When I was still a very young man after graduation, as an architect from the Milan Polytechnic, upon hearing me out lamenting my apparent difficulty in taking a firm decision about a future toward which channelling my restless energy, my senior and well respected mentor once said to me: “Giorgio, resign yourself … choosing just means relinquishing! In other words make up your mind, man, make your firm choice and get on with it, without ever turning your head back. Sound advise, no doubt.
I pretended to take it in my stride, but in my heart there was an insidious, treacherous little voice that was softly whispering to me: ‘No way, Sir … I want it all’. Which also meant risking making many serious mistakes.
I wasn’t talking, of course, about any material goods or the futile apparatuses of status, for which I never had any cravings, nor any of the required skills nor talents, or even less the needed time.
The voice was talking about wanting to remain on the main track of all the wonderful things in life that animated me since childhood, well prompted, as they were, by extraordinary parenting.
It meant working with clay, drawing, painting, as well of course practising also as an architect.
Owing to my idiosyncrasy for ideology, dogma, formula or fashionable trend compliance, my sculpture became deeply introspective surging from the varying flux of the 'dream-scape' or oniric semi wakefulness, leading me to discover horizons that I had never expected. Instead my painting developed to be outwardly and eagerly inquisitive of the perennial fascination with the soft lure coming the immortal 'femscape'. Finally my architecture wanted to be boldly 'stereogenic', searching for original, appropriate form, coherent with the first subliminal spark of intuition prompted by any oncoming project-theme, offering novel design adventures.
In any of those endeavours always was I driven by the yearning for 'sculpting the light' in its multiple ever-changing, marvellous guises, and pertinent to my chosen art forms.
All of which things I did in various places and stages of my life, also enjoying great companionship, from many memorable fonts, happily encountered along the long life journey.
But there was more.
In fact I also ended up as being a graduate student in the State, apprenticing as young architect in my own country, in the UK, Canada and in the US, becoming a university urban planning lecturer in England for over a decade, and there the Italian Vice Consul for the County of Nottinghamshire, a visiting lecturer in urban design at ABU in Zaria, Nigeria; furthermore entering international design competitions in Italy, the UK and Australia.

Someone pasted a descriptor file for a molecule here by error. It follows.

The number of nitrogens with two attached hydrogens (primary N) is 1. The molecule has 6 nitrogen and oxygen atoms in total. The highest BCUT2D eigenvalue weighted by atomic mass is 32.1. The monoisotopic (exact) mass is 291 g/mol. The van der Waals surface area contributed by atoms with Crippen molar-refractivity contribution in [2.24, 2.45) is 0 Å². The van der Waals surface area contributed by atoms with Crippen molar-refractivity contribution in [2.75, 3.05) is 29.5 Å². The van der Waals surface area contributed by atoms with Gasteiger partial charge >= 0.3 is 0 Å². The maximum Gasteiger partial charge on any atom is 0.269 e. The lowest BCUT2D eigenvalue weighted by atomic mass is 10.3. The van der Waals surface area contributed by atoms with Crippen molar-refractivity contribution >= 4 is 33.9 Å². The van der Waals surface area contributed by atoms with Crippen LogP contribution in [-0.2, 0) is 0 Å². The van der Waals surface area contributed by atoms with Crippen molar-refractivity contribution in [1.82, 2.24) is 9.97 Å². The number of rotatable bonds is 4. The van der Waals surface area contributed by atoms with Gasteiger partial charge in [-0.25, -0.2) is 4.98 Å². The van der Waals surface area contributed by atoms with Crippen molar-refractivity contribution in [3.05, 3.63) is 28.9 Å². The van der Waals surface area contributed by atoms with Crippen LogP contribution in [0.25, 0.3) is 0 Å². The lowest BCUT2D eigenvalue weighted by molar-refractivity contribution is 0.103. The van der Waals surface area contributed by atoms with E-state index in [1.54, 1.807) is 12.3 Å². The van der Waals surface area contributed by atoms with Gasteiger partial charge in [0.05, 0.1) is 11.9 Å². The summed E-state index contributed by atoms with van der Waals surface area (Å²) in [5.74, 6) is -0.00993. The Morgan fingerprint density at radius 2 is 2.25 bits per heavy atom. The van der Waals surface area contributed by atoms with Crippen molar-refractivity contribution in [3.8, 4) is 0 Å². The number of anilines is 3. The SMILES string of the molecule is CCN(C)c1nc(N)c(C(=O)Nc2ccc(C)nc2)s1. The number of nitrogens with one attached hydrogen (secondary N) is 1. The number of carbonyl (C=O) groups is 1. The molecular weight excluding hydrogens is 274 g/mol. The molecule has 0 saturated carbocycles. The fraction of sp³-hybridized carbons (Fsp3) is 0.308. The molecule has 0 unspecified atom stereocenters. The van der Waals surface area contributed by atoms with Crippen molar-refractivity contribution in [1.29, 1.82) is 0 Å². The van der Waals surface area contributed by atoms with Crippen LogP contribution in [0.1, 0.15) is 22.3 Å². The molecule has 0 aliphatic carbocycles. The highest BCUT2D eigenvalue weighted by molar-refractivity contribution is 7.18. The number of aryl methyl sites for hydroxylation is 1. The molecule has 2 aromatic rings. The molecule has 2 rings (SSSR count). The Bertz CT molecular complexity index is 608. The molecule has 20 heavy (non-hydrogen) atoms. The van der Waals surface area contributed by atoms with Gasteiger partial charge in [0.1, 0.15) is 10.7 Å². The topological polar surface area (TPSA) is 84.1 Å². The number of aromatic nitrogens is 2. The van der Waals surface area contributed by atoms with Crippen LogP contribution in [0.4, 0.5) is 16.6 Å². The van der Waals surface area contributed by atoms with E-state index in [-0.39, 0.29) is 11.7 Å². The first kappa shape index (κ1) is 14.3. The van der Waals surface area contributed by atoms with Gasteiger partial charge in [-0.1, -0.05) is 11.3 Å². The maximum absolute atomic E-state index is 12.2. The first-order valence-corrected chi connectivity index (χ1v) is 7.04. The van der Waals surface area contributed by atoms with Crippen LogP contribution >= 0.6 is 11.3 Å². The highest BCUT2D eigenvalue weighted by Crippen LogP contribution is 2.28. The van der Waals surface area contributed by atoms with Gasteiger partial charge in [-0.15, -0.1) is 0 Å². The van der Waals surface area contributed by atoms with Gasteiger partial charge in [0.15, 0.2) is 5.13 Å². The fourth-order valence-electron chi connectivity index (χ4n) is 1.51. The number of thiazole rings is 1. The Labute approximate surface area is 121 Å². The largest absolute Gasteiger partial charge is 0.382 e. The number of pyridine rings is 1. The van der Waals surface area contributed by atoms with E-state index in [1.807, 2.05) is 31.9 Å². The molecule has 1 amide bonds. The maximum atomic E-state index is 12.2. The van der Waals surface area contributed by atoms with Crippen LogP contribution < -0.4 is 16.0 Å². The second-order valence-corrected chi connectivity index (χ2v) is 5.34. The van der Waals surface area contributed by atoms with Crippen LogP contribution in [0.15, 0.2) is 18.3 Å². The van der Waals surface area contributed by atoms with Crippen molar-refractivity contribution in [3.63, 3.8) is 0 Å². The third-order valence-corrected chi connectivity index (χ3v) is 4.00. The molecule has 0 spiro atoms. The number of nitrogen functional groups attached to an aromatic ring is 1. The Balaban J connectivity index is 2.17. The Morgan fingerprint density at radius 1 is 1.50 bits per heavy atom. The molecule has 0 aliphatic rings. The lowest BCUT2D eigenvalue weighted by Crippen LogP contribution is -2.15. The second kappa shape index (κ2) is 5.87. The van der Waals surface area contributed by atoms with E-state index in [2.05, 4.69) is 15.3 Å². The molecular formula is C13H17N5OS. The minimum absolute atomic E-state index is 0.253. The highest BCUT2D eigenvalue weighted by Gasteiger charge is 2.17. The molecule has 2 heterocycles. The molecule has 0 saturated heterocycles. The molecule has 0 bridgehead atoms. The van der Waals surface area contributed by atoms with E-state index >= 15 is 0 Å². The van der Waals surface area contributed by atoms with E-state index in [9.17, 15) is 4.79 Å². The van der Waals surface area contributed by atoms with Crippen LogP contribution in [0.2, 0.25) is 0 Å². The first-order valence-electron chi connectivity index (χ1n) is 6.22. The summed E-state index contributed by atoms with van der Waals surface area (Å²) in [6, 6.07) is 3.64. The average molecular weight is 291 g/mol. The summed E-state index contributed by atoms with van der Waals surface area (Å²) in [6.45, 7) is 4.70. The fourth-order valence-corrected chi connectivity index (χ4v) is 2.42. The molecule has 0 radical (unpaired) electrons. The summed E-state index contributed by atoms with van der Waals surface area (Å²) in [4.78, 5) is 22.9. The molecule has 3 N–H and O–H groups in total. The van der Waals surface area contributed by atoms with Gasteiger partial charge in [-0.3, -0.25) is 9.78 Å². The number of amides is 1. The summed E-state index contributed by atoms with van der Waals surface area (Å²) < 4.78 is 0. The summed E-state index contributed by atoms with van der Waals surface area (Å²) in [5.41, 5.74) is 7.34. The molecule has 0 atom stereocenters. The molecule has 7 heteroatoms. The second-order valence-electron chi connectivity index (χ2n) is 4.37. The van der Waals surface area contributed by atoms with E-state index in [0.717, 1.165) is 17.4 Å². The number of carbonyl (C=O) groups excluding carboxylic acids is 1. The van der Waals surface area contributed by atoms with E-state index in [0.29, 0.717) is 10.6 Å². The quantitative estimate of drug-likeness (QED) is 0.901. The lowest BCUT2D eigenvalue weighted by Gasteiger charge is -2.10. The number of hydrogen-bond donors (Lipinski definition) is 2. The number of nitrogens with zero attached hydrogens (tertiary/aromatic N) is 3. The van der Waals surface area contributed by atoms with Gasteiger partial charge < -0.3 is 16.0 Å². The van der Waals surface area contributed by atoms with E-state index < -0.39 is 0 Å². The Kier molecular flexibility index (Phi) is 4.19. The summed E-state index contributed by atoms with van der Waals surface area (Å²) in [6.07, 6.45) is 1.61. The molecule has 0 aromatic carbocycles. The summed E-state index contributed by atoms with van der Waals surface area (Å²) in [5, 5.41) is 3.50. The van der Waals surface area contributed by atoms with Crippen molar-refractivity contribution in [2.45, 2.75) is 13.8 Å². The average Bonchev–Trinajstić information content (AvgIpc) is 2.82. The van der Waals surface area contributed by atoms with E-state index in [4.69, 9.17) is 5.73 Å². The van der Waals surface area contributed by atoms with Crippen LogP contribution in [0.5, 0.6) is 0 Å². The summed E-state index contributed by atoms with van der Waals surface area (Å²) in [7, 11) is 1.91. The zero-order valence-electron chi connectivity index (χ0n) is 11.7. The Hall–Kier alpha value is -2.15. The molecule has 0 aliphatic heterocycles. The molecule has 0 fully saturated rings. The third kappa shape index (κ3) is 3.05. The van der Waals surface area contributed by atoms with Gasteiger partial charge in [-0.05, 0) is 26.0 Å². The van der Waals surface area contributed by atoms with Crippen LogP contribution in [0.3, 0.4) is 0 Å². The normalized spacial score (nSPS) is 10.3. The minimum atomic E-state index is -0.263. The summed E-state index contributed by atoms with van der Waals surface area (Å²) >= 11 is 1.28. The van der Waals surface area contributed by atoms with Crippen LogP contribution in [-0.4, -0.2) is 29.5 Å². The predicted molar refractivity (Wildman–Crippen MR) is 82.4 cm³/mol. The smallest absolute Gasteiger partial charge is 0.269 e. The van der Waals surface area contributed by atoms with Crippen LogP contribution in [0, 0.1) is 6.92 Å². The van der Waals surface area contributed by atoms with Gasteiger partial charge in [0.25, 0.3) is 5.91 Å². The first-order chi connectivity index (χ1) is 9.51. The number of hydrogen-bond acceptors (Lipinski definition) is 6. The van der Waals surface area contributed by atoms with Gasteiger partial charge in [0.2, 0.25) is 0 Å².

None of which was ever contemplated on the early expectations over my destiny, nor was it in them that later in life I would also make it as a new entry in the field of publishing, with a book, naturally concerning the trek of my own life experiences, which may or may not be of any interest to anyone.
Nonetheless I felt the urge for taking that off my chest as well, maybe also out of a sense of due deference, recognition and acknowledgement for the many precious gifts received along the way.
I’m writing these notes on the date of my 79th birthday. I’ve had two families, three offspring.
Two from the first one, bearing one of each, now adults, living on either sides of the Pond, with their own families, making me a great-parent with three grand-children from each one; and finally a second family with a younger girl in Rome, where I now work and live.
It might have well all been a garland of mistakes, who can tell, nor has it always been an easy fare without frustrating down turns or crushing disappointments, bringing one down to tears, and often astonished despair, but believe me, on balance no regrets on any of the choices made at any one of the very key turning points that marked the path.
As a clever funny man once proclaimed: “La vita è bella!”
Rome, 25th September 2015